Lately, I’ve heard folks reminding people about this equation: Free-market capitalists (conservatives, libertarians, and Republicans) don’t need big government—they don’t need socialism. On the other hand, big government leftists (progressives, socialists, and Democrats) need capitalism. The left needs wealth producers or else there is nothing to redistribute. Remember, government can either hinder your access to success—your pursuit of happiness, or it can get out of your way.

    The conservatives and libertarians primary message this presidential election was not for the government to “do” anything. The hue and cry from the right (and the middle) was to undo the damage the left has done. Undo Obamacare, undo unnecessary rules and regulations, undo an overbearing IRS, undo radical EPA “global warming” policy, undo harmful immigration policy, undo America’s unsuccessful foreign policy—undo, undo, and undo.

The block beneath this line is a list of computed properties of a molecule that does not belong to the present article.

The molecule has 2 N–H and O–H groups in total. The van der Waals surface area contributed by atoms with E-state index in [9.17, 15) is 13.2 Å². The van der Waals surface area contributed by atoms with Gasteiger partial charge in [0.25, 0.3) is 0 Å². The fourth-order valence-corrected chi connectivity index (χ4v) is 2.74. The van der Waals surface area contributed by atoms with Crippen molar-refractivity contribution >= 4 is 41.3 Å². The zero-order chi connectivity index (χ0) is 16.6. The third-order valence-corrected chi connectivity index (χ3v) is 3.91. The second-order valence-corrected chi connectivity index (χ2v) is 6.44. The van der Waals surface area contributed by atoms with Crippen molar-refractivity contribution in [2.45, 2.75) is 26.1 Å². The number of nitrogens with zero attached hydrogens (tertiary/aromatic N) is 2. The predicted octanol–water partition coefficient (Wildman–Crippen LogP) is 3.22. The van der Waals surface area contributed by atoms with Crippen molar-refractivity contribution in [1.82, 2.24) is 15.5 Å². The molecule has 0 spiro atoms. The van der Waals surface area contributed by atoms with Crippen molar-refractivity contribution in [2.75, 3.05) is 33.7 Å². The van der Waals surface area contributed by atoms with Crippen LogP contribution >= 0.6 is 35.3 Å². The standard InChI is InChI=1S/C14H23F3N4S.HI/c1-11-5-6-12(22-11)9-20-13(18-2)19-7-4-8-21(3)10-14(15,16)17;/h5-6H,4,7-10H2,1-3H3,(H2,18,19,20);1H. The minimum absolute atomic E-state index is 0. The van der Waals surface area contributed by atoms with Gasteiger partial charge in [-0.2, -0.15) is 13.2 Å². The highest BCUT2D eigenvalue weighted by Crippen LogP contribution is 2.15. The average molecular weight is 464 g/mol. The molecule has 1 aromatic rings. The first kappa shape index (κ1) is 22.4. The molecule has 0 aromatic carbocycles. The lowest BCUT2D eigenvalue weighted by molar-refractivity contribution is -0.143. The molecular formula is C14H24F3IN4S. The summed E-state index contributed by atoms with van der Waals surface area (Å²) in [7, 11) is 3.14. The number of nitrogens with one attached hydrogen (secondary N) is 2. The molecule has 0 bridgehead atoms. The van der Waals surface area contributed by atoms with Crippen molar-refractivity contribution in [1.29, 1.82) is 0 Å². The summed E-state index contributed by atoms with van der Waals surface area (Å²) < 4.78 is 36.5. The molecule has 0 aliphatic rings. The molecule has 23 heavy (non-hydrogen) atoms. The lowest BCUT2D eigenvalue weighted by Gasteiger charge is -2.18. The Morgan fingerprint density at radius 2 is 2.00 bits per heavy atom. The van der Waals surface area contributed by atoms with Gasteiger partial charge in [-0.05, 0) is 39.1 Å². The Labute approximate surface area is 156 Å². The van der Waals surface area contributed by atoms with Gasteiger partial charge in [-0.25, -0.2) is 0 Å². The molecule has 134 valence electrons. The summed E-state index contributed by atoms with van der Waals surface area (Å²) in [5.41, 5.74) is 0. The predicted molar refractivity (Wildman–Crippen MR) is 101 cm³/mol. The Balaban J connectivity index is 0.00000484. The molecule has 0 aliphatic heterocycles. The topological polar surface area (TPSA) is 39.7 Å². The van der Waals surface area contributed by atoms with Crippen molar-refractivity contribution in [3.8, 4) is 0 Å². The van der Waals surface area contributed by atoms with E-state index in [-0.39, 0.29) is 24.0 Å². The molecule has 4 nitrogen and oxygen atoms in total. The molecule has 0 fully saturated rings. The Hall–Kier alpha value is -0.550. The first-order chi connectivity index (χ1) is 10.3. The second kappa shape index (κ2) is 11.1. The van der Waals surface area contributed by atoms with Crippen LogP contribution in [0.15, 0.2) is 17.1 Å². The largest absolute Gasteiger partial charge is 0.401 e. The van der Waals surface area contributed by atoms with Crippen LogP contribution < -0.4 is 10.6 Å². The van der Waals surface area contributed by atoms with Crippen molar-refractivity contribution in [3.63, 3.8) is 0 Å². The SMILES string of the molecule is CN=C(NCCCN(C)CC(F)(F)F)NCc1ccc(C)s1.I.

Initially, Americans will not judge the new administration in Washington D.C. by what it does but by what it undoes.

  • Things that Make You Go, Huh?

    So, we were out this bright sunny morning doing a couple of chores after a nice jaunt around Green Lake. On our way home we noticed something—um, let’s go with—interesting.

    A city street cleaner was cruising down the street cleaning loose debris. As a motorcyclist, I appreciate clean roads. But it was also laying down a sheen of water. It was 31 degrees! The roads were dry–well, had been, anyway.

    And, as if we needed more validation of the silliness of a city street sweeper impersonating a Zamboni, a few blocks later we saw the telltale lines on the asphalt, indicating a city de-icing truck had recently passed this way.

    Not sure there’s much more to say about this one.

     

     

  • “Without Malice and/or in Good Faith” is Necessary when Judging Police Actions

    Setting aside that making life and death decisions in split seconds is one of the most difficult things for any police officer, what’s all this noise about changing Washington law to make it “easier” to prosecute cops for using deadly force?

    People in every profession make mistakes. But in some jobs, mistakes can mean people die. Perhaps mistakes that lead to death should never happen, but in real life, they simply do.